Halloween 5: The Revenge of Michael Myers (1989) Directed by Dominique Othenin-Girard. Starring Danielle Harris, Donald Pleasance, Ellie Cornell, Wendy Kaplan, Don Shanks, Beau Starr, Tamara Glynn, Jeffrey Landman, Jonathan Chapin, Matthew Walker.

Rachel (sill played by Ellie Cornell) worries a lot about her stepsister Jamie Loyd (still played by Danielle Harris) who lives in a psychiatric ward as a result of the ordeal she endured during the last movie. The poor child is left mute and as a bonus now she has a psychic link with Michael Myers (Don Shanks). Having survived his third violent “death”, Michael heads out to continue his seemingly pointless mission of killing all of his living family members. Of course Dr. Loomis urgently tries to convince Sheriff Ben Meeker (Beau Starr) that his town in danger once more. And who is the mysterious man in the long coat and silver-tipped cowboy boots?

Halloween 5 is considered one of the worst of the franchise. It tanked at the box office and as a result there wouldn’t be another Halloween movie for six years. There’s a lot wrong with the movie but somehow none of it detracted from my enjoyment of the film. I lived in its moments only to muse over its problems after it was over.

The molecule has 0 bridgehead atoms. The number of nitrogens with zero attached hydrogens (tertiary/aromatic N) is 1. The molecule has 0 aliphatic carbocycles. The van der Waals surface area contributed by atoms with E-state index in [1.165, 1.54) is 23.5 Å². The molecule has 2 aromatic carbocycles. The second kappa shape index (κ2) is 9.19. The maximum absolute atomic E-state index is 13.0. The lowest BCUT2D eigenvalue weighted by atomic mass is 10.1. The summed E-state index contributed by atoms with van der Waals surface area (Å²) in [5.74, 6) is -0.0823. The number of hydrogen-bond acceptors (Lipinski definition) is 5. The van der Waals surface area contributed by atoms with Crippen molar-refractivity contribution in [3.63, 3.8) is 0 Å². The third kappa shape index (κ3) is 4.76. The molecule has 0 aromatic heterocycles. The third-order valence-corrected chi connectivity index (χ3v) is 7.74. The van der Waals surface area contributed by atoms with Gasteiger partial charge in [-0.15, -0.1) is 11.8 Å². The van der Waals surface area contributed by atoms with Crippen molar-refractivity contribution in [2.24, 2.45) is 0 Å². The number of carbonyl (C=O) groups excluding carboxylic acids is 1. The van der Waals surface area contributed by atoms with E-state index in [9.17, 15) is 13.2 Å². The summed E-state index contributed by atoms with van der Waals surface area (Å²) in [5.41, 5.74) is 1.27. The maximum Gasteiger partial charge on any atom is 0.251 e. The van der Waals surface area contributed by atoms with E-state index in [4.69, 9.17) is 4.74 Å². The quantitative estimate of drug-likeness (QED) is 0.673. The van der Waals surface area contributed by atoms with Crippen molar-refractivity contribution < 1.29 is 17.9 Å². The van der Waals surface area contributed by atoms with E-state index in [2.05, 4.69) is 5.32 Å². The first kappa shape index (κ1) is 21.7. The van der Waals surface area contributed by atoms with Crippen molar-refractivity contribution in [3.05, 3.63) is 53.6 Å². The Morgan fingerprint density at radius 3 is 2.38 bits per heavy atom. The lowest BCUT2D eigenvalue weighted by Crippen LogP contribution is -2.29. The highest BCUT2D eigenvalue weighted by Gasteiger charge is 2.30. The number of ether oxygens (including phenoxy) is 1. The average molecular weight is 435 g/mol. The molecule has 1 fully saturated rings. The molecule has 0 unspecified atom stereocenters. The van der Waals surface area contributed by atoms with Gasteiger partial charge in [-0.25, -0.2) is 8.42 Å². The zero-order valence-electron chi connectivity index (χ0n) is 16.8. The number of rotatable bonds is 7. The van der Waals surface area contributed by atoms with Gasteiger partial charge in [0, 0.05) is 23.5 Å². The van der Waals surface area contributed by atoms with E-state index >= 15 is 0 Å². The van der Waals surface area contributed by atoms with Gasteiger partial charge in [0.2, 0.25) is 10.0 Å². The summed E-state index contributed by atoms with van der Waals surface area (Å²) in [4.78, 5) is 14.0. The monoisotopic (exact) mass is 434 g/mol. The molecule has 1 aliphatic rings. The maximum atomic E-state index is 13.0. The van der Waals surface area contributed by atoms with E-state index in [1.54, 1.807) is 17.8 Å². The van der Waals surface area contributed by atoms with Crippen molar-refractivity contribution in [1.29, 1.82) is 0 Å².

And there are plenty of problems. Worst of all is the almost total reversal of the previous film’s shocking ending, though to be honest I’m not sure where they could have taken it from there to begin with. Also, how does Michael Myers manage to survive an entire year living with a hermit before suddenly deciding to kill the poor man? What were they doing during the year leading up to that fateful moment? Watching The Cosby Show, drinking tea and knitting? Or perhaps Myers was in a coma, in which case how did the hermit keep him alive? And why did he even bother? Well, as Loomis is fond of continually reminding us, Michael Myers is not human so we might as well chalk it up to that. No matter. We have to get Michael from point A to point Slash somehow.